Somewhere, someday, a CEO is going to get a sales pitch on managed cloud services and turn around to the CIO and ask, “Why did we put our data in a cloud that’s not managed?”
In some ways, “cloud managed services” seems like a misnomer. Cloud, by definition, is a managed entity. But there’s a vast difference between what you may get from a generic public cloud versus public cloud services provided by a managed cloud provider.
Generic public cloud has fundamentally revolutionized computing. It has provided enterprises with the means to speedily deploy IT resources without having to invest in infrastructure, and to pay-as-you-go for only the server resources you use — with the added benefit of being able to scale up or down virtually on-demand.
Lowest common denominator
Public cloud vendors can bring vast resources to market because they can spread the costs of infrastructure across many, many customers. For numerous enterprises, that is a much more cost-effective approach than using a private cloud designed for one specific company. The flip side is that public cloud services are essentially shared spaces – the vendor is managing to a lowest common denominator to ensure the broadest customer satisfaction.
Rackspace CEO Taylor Rhodes offered an illuminating metaphor of generic public cloud a few years ago: “Buying unmanaged cloud computing is like renting an apartment from a landlord who requires that you repair the air conditioner and plumbing whenever they break. Major vendors like Amazon and Google are essentially renting out access to raw infrastructure. It’s up to you to manage not only that hardware and software but also the many complex tools and applications that run on top of it, and are essential to tapping the power of the cloud.”
If your needs are relatively simple, that approach may be fine. But if more complex, and if you’re strapped for fiscal resources or skilled staff, the go-it-alone approach is likely to lead to frustration, missed goals, and even outright failure. While public cloud providers do a great job managing their cloud-based resources, they largely leave it up to you to figure out how to align those with your actual needs.
Beyond simple options
What is indisputable about cloud is that there are options available to suit any needs. As Owen Rogers of 451Reseach points out, “Private, public, managed, commercial, and open source clouds can all be winners depending on circumstance, showing the economic benefit of adopting a hybrid or multi-cloud strategy.”
Now, if like most enterprises, you’re running a multi-cloud environment with cloud services from multiple vendors, you’ll need skillsets and tools geared to each solution in your portfolio. That can add to costs pretty quickly.
Enterprises have in recent years increased their reliance on managed service providers CIO pointed out in 2015. “Companies have become more familiar with managed services and are turning to them for management of certain IT functions, particularly email hosting, customer relationship management (CRM) applications, storage, backup and recovery, and network monitoring,” writes CIO senior writer Thor Olavsrud.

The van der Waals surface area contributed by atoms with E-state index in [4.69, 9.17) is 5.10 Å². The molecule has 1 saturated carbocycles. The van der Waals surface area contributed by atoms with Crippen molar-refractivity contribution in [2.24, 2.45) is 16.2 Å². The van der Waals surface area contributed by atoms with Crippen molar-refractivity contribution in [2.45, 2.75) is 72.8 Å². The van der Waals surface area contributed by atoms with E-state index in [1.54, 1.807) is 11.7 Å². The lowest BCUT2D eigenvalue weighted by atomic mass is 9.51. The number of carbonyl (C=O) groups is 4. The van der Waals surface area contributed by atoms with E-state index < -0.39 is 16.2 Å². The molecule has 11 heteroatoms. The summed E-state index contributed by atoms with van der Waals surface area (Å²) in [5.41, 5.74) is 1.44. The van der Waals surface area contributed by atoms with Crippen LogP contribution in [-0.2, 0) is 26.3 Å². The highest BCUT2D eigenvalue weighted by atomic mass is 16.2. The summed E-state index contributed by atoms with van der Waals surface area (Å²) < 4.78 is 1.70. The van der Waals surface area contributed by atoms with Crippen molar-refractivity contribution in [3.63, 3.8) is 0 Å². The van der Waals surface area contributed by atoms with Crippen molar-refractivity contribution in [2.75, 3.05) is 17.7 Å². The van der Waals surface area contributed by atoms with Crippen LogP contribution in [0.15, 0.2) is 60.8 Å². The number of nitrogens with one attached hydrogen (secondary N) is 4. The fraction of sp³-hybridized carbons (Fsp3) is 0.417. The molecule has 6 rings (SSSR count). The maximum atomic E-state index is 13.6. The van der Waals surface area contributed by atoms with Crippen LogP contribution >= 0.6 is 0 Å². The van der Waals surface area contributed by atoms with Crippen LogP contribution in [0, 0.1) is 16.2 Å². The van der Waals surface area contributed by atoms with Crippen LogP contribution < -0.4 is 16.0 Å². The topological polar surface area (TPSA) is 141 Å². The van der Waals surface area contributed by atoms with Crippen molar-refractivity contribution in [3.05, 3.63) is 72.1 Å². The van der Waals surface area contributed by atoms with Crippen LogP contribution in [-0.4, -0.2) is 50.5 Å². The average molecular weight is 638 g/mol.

Managed cloud is the logical next step. Even Amazon Web Services (AWS) has decided to get in on the game, partnering with managed cloud providers such as Rackspace. “The product is comprised of a series of tools that will help primarily Fortune 100 customers create automated processes for migrating applications to the cloud and managing them once they’re there,” Network World reports.
The allure of AWS and competitors such as Microsoft Azure is too much to pass up for IT chiefs who are under the gun to empower an agile enterprise at the least cost possible. But managing those services represents a whole new ballgame for IT teams.
“AWS takes lots of responsibility off of the hands of the data center staff, and instead provides APIs that allow assets to be created, configured, and connected together,” writes Forbes contributor Dan Woods. “But unlike a data center where you can know so much about every component, in the cloud you can only know what Amazon lets you know.”
With a managed cloud offering, says Rackspace, “engineers manage not only the customers’ computing, storage, networks, and operating systems, but also the complex tools and application stacks that run on top of that infrastructure.”
Competing for talent
Many enterprises will find it difficult to compete with cloud vendors for the talent necessary to manage their cloud assets independently. “Finding the talent that understands how the customer behaves and what they need differently is difficult,” new Rackspace President Jeff Cotton says in an interview with Talkin’ Cloud, not to mention having the necessary credentials and certifications. “Finding the people that are either already certified or capable of obtaining the certification of some of these cloud platforms is a very big challenge.”
As enterprises migrate applications and data over to public clouds, the questions IT chiefs should be asking: Do they truly understand the requirements of managing this new environment? Or would their lives be easier using a managed cloud offering? At some point you just know the CEO is going to want to know.